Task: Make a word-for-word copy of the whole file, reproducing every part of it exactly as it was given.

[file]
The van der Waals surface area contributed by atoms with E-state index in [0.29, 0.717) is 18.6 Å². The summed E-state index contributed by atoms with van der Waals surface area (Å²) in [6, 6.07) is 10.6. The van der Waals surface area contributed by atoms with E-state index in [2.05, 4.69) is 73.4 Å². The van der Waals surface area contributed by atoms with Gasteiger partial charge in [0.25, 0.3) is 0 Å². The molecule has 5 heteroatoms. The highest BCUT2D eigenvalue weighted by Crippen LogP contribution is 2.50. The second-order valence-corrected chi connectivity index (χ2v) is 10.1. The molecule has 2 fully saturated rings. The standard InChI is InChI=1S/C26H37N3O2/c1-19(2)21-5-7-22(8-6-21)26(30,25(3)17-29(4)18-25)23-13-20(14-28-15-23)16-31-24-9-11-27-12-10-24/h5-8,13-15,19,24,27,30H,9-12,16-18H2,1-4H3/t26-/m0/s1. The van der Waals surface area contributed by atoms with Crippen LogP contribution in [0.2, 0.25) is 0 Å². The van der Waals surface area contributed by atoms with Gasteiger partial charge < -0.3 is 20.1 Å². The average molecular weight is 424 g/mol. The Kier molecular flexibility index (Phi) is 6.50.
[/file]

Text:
The van der Waals surface area contributed by atoms with E-state index in [0.29, 0.717) is 18.6 Å². The summed E-state index contributed by atoms with van der Waals surface area (Å²) in [6, 6.07) is 10.6. The van der Waals surface area contributed by atoms with E-state index in [2.05, 4.69) is 73.4 Å². The van der Waals surface area contributed by atoms with Gasteiger partial charge in [0.25, 0.3) is 0 Å². The molecule has 5 heteroatoms. The highest BCUT2D eigenvalue weighted by Crippen LogP contribution is 2.50. The second-order valence-corrected chi connectivity index (χ2v) is 10.1. The molecule has 2 fully saturated rings. The standard InChI is InChI=1S/C26H37N3O2/c1-19(2)21-5-7-22(8-6-21)26(30,25(3)17-29(4)18-25)23-13-20(14-28-15-23)16-31-24-9-11-27-12-10-24/h5-8,13-15,19,24,27,30H,9-12,16-18H2,1-4H3/t26-/m0/s1. The van der Waals surface area contributed by atoms with Crippen LogP contribution in [0.2, 0.25) is 0 Å². The van der Waals surface area contributed by atoms with Gasteiger partial charge < -0.3 is 20.1 Å². The average molecular weight is 424 g/mol. The Kier molecular flexibility index (Phi) is 6.50.